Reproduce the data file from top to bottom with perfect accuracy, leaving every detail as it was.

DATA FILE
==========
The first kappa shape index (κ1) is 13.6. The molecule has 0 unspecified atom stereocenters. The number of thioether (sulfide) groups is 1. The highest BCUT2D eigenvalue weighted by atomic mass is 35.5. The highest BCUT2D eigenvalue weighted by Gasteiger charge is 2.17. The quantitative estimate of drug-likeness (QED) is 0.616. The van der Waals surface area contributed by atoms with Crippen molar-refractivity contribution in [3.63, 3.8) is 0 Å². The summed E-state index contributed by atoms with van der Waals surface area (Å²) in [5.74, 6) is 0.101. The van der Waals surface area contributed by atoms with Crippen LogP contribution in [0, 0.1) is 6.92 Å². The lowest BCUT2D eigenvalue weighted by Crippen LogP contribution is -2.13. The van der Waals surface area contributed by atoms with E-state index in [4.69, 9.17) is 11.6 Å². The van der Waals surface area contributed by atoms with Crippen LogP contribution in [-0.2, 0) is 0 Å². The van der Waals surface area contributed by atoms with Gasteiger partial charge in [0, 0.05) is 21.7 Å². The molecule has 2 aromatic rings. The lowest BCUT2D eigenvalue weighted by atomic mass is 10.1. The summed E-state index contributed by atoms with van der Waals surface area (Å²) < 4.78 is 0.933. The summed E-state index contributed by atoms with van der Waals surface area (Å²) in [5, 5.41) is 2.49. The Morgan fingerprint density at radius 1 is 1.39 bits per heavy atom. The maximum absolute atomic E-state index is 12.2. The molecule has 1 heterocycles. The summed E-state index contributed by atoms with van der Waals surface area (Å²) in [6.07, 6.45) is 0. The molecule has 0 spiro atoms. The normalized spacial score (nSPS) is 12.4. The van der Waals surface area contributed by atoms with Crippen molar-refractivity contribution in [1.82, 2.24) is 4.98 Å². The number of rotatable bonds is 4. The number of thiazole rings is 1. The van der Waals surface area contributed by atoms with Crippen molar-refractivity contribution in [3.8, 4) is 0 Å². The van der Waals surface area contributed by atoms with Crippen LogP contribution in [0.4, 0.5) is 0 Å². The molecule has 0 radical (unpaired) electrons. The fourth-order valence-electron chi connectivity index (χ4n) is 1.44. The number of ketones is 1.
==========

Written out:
The first kappa shape index (κ1) is 13.6. The molecule has 0 unspecified atom stereocenters. The number of thioether (sulfide) groups is 1. The highest BCUT2D eigenvalue weighted by atomic mass is 35.5. The highest BCUT2D eigenvalue weighted by Gasteiger charge is 2.17. The quantitative estimate of drug-likeness (QED) is 0.616. The van der Waals surface area contributed by atoms with Crippen molar-refractivity contribution in [3.63, 3.8) is 0 Å². The summed E-state index contributed by atoms with van der Waals surface area (Å²) in [5.74, 6) is 0.101. The van der Waals surface area contributed by atoms with Crippen LogP contribution in [0, 0.1) is 6.92 Å². The lowest BCUT2D eigenvalue weighted by Crippen LogP contribution is -2.13. The van der Waals surface area contributed by atoms with E-state index in [4.69, 9.17) is 11.6 Å². The van der Waals surface area contributed by atoms with Crippen LogP contribution in [-0.2, 0) is 0 Å². The van der Waals surface area contributed by atoms with Gasteiger partial charge in [0, 0.05) is 21.7 Å². The molecule has 2 aromatic rings. The lowest BCUT2D eigenvalue weighted by atomic mass is 10.1. The summed E-state index contributed by atoms with van der Waals surface area (Å²) < 4.78 is 0.933. The summed E-state index contributed by atoms with van der Waals surface area (Å²) in [5, 5.41) is 2.49. The Morgan fingerprint density at radius 1 is 1.39 bits per heavy atom. The maximum absolute atomic E-state index is 12.2. The molecule has 1 heterocycles. The summed E-state index contributed by atoms with van der Waals surface area (Å²) in [6.07, 6.45) is 0. The molecule has 0 spiro atoms. The normalized spacial score (nSPS) is 12.4. The van der Waals surface area contributed by atoms with Crippen molar-refractivity contribution in [1.82, 2.24) is 4.98 Å². The number of rotatable bonds is 4. The number of thiazole rings is 1. The van der Waals surface area contributed by atoms with Crippen molar-refractivity contribution in [3.8, 4) is 0 Å². The van der Waals surface area contributed by atoms with Crippen LogP contribution in [0.4, 0.5) is 0 Å². The molecule has 0 radical (unpaired) electrons. The fourth-order valence-electron chi connectivity index (χ4n) is 1.44. The number of ketones is 1.